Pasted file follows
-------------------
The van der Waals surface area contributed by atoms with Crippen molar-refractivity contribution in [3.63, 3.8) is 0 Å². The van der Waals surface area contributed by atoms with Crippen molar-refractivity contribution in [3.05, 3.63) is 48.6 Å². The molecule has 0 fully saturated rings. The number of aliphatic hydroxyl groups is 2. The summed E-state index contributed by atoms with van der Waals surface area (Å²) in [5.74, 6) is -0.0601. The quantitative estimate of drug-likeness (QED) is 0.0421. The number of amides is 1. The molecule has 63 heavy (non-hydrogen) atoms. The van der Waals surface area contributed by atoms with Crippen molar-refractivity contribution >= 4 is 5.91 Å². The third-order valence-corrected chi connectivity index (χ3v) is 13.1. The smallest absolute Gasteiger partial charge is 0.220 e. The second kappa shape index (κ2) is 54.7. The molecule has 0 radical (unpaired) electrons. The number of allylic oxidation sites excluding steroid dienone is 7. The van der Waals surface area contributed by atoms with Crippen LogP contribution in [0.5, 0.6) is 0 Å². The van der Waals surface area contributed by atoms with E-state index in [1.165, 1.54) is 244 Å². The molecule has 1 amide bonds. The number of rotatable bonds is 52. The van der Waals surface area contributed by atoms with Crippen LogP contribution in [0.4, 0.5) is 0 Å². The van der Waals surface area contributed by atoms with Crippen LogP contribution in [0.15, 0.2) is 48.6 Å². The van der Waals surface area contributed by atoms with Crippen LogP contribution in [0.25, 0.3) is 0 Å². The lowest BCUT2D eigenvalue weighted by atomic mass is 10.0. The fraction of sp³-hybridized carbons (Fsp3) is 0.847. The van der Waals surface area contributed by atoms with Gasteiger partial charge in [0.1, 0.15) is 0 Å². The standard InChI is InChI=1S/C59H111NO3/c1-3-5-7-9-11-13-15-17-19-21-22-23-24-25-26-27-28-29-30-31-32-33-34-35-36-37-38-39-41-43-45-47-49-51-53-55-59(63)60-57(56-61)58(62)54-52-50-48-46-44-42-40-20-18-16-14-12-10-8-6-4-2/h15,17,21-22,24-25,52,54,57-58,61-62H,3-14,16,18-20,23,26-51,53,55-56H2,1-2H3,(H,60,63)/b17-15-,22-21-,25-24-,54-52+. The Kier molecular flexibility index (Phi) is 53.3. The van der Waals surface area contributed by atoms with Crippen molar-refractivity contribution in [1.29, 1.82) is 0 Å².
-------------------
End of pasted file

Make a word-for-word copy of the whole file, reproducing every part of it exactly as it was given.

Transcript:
The van der Waals surface area contributed by atoms with Crippen molar-refractivity contribution in [3.63, 3.8) is 0 Å². The van der Waals surface area contributed by atoms with Crippen molar-refractivity contribution in [3.05, 3.63) is 48.6 Å². The molecule has 0 fully saturated rings. The number of aliphatic hydroxyl groups is 2. The summed E-state index contributed by atoms with van der Waals surface area (Å²) in [5.74, 6) is -0.0601. The quantitative estimate of drug-likeness (QED) is 0.0421. The number of amides is 1. The molecule has 63 heavy (non-hydrogen) atoms. The van der Waals surface area contributed by atoms with Crippen molar-refractivity contribution >= 4 is 5.91 Å². The third-order valence-corrected chi connectivity index (χ3v) is 13.1. The smallest absolute Gasteiger partial charge is 0.220 e. The second kappa shape index (κ2) is 54.7. The molecule has 0 radical (unpaired) electrons. The number of allylic oxidation sites excluding steroid dienone is 7. The van der Waals surface area contributed by atoms with Crippen LogP contribution in [0.5, 0.6) is 0 Å². The van der Waals surface area contributed by atoms with E-state index in [1.165, 1.54) is 244 Å². The molecule has 1 amide bonds. The number of rotatable bonds is 52. The van der Waals surface area contributed by atoms with Crippen LogP contribution in [0.4, 0.5) is 0 Å². The van der Waals surface area contributed by atoms with Crippen LogP contribution in [0.15, 0.2) is 48.6 Å². The van der Waals surface area contributed by atoms with Crippen LogP contribution in [0.25, 0.3) is 0 Å². The lowest BCUT2D eigenvalue weighted by atomic mass is 10.0. The fraction of sp³-hybridized carbons (Fsp3) is 0.847. The van der Waals surface area contributed by atoms with Gasteiger partial charge in [0.1, 0.15) is 0 Å². The standard InChI is InChI=1S/C59H111NO3/c1-3-5-7-9-11-13-15-17-19-21-22-23-24-25-26-27-28-29-30-31-32-33-34-35-36-37-38-39-41-43-45-47-49-51-53-55-59(63)60-57(56-61)58(62)54-52-50-48-46-44-42-40-20-18-16-14-12-10-8-6-4-2/h15,17,21-22,24-25,52,54,57-58,61-62H,3-14,16,18-20,23,26-51,53,55-56H2,1-2H3,(H,60,63)/b17-15-,22-21-,25-24-,54-52+. The Kier molecular flexibility index (Phi) is 53.3. The van der Waals surface area contributed by atoms with Crippen molar-refractivity contribution in [1.29, 1.82) is 0 Å².